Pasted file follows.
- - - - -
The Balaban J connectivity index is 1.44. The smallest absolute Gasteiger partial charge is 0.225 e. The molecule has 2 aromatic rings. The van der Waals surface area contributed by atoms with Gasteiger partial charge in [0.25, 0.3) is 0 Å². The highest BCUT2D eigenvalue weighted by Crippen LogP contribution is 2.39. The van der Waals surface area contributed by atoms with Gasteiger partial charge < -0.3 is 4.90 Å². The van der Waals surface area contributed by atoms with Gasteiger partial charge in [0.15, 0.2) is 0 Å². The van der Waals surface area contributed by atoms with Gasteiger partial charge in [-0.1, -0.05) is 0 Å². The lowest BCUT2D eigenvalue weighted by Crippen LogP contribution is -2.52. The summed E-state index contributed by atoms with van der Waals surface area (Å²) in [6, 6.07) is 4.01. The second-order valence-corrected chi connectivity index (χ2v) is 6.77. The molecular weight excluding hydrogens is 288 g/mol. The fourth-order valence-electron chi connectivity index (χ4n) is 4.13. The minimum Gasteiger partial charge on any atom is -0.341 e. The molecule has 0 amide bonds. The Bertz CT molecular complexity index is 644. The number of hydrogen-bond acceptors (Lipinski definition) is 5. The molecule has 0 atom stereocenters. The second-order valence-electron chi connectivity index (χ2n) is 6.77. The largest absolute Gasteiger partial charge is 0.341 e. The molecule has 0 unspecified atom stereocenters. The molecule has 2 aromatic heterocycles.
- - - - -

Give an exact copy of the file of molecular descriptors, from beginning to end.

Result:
The Balaban J connectivity index is 1.44. The smallest absolute Gasteiger partial charge is 0.225 e. The molecule has 2 aromatic rings. The van der Waals surface area contributed by atoms with Gasteiger partial charge in [0.25, 0.3) is 0 Å². The highest BCUT2D eigenvalue weighted by Crippen LogP contribution is 2.39. The van der Waals surface area contributed by atoms with Gasteiger partial charge < -0.3 is 4.90 Å². The van der Waals surface area contributed by atoms with Gasteiger partial charge in [0.15, 0.2) is 0 Å². The van der Waals surface area contributed by atoms with Gasteiger partial charge in [-0.1, -0.05) is 0 Å². The lowest BCUT2D eigenvalue weighted by Crippen LogP contribution is -2.52. The summed E-state index contributed by atoms with van der Waals surface area (Å²) in [6, 6.07) is 4.01. The second-order valence-corrected chi connectivity index (χ2v) is 6.77. The molecular weight excluding hydrogens is 288 g/mol. The fourth-order valence-electron chi connectivity index (χ4n) is 4.13. The minimum Gasteiger partial charge on any atom is -0.341 e. The molecule has 0 amide bonds. The Bertz CT molecular complexity index is 644. The number of hydrogen-bond acceptors (Lipinski definition) is 5. The molecule has 0 atom stereocenters. The second-order valence-electron chi connectivity index (χ2n) is 6.77. The largest absolute Gasteiger partial charge is 0.341 e. The molecule has 0 unspecified atom stereocenters. The molecule has 2 aromatic heterocycles.